SHIMA Bar gave owner-breeder partners Bob Cummings and David Gleeson their second group 1 triumph on Saturday night when taking out the final of the Paws of Thunder (520m) at Wentworth Park.
Trained by Andrea Dailly, Shima Bar was fairly away from box one and was able to balance up in second spot through the first turn before unleashing down the back straight, defeating Clock’s Ticking in 29.92.
The Victorian friends had previously bred and raced In The Frame, trained by Eric Castle, which won the 2002 National Sprint Championship, with Gleeson expecting a bold performance from Shima Bar on Saturday night.
“We have been very excited [about the win], but we are starting to settle down now,” Gleeson said.
“My daughter got married two weeks ago and that was a very exciting day, but nothing compares to the adrenaline rush I felt the other night.
“We were hoping Striker Light would come out quick and create a bit of room for him, but as it turns out she missed it and bumped with the three dog (Blabba Mouth).
“Clock’s Ticking began like a rocket which we weren’t expecting, although we thought it would be competitive into the first turn.
“Fortunately, our dog was able to hold his running and once he got balanced up through the first turn I knew he would be very hard to hold out.”
Shima Bar took his record to nine wins and two minor placings from 13 starts, with his earnings now sitting above $98,000.
A son of Barcia Bale and Gleeson and Cumming’s former star Shimaguni, it was only by fate that the duo retained ownership of their gun chaser, having intended to sell him as a youngster.
“There were nine in his litter and we actually advertised them for sale because Bob had to have a hip replacement. It would have been too much for me to drive to his place seven days a week to feed and clean up after the pups, so we made the decision to sell.
“One lady bought four, another one went to NSW, one went to Ballarat and two others went to a bloke who was a member of Shimaguni’s syndicate of owners.
“After all of that we only had one pup left – Shima Bar – no one wanted him and when I started breaking them all in he was a bit of a dope.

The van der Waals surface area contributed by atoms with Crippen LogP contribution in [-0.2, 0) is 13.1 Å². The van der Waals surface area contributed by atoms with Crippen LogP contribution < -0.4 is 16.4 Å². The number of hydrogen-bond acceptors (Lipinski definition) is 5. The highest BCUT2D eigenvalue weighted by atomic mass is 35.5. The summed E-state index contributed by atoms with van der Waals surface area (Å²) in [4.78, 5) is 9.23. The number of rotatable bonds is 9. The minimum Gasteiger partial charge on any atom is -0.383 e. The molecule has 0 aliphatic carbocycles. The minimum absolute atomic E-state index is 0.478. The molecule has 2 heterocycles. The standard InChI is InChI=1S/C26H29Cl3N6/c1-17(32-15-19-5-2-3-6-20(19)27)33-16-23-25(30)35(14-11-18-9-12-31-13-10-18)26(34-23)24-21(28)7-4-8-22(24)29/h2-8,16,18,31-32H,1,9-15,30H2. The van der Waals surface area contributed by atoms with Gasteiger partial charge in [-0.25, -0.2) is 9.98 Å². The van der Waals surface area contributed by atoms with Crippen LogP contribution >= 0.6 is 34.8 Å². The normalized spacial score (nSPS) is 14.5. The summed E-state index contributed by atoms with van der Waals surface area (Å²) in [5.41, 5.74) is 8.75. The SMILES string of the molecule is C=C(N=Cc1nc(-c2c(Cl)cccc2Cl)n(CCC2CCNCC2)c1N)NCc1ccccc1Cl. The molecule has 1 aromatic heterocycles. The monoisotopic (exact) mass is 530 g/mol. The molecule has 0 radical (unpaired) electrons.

“When we started trialling them at Cranbourne he was more than a second slower than the others, but then all of a sudden the penny dropped.
“He has turned into a very nice dog and he is very relaxed– but he is very determined in what he does – he is a good chaser.”
It was a rewarding victory for Gleeson and Cummings, who have invested plenty of blood, sweat and tears into their successful line over the years.
“Bob and I met in the early 1970s and he was interested in the dogs so I gave him a couple. We ended up breeding together and we used to breed each litter and if we had a litter of eight he’d take four and I’d take four to rear on each of our farms.
“We still owned them all in partnership and once a month we would swap them over so that they could experience different environments.”
Gleeson says the hard work continues to this day, with all of the pair’s pups given the best chance to succeed from day one.
“We are very hands on – we start them behind the drag lure when they are 14 weeks’ old, they are all introduced to the bull-ring at five months and they start going into the boxes from six months.
“By doing all this it gets them used to everything and it takes the fear out of it for them later on.
“Bob currently has four Fernando Bale x Shimaguni pups at his place and on a hot day like today they can be found laying in their air-conditioned kennels.
“Bob is fantastic with pups and our normal procedure is to kennel them from four months onwards – he has them in and out of the kennels multiple times a day to run around but it also means they get used to being handled and being in kennels from a young age.
“The rewards, if any, come when they hit the track but we just love pups – it’s amazing to see the behaviour patterns with different pups and to recognise that and nurture each and every one of them.”
Gleeson says he is hoping Shima Bar will return to Sydney for a crack at the upcoming Group 1 National Derby series, but says he will leave that decision up to team Dailly whom he also thanked for their hard work.
“Because it is so hot here I believe he is just having a couple of days to get over the run because he does try very hard.
“I am hoping he will go back for the National Derby, but I have full confidence that Tom [Dailly] will make the right decision for the dog and whether he goes back.
“The Daillys have done an unbelievable job – I have never dealt with people as good as them – they are just so professional and everything is so straight and honest.
“We are very thankful for everything they have done with the dog to get him to where he is today.”